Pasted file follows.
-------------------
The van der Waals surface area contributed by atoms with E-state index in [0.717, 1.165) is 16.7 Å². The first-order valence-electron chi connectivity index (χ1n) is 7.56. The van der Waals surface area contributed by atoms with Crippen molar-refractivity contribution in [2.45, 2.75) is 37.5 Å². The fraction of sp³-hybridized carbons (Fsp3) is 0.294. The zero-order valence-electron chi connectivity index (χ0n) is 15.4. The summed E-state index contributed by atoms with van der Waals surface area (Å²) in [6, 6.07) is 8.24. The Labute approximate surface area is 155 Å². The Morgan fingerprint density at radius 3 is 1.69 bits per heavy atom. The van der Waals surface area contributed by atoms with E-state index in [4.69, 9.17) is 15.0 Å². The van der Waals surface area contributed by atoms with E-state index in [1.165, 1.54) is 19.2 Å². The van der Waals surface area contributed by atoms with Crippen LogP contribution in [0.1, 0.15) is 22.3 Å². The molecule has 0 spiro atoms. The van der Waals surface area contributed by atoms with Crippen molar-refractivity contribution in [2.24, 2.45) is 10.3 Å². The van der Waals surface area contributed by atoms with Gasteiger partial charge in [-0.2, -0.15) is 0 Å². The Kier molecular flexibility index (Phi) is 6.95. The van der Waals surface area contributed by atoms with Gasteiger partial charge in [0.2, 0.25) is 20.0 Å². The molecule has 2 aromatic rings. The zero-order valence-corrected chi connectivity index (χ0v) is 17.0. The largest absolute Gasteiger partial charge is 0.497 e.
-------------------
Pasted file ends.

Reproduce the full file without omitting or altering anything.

The van der Waals surface area contributed by atoms with E-state index in [0.717, 1.165) is 16.7 Å². The first-order valence-electron chi connectivity index (χ1n) is 7.56. The van der Waals surface area contributed by atoms with Crippen molar-refractivity contribution in [2.45, 2.75) is 37.5 Å². The fraction of sp³-hybridized carbons (Fsp3) is 0.294. The zero-order valence-electron chi connectivity index (χ0n) is 15.4. The summed E-state index contributed by atoms with van der Waals surface area (Å²) in [6, 6.07) is 8.24. The Labute approximate surface area is 155 Å². The Morgan fingerprint density at radius 3 is 1.69 bits per heavy atom. The van der Waals surface area contributed by atoms with E-state index in [4.69, 9.17) is 15.0 Å². The van der Waals surface area contributed by atoms with E-state index in [1.165, 1.54) is 19.2 Å². The van der Waals surface area contributed by atoms with Crippen LogP contribution in [0.1, 0.15) is 22.3 Å². The molecule has 0 spiro atoms. The van der Waals surface area contributed by atoms with Crippen molar-refractivity contribution in [2.24, 2.45) is 10.3 Å². The van der Waals surface area contributed by atoms with Gasteiger partial charge in [-0.2, -0.15) is 0 Å². The Kier molecular flexibility index (Phi) is 6.95. The van der Waals surface area contributed by atoms with Gasteiger partial charge in [0.2, 0.25) is 20.0 Å². The molecule has 2 aromatic rings. The zero-order valence-corrected chi connectivity index (χ0v) is 17.0. The largest absolute Gasteiger partial charge is 0.497 e.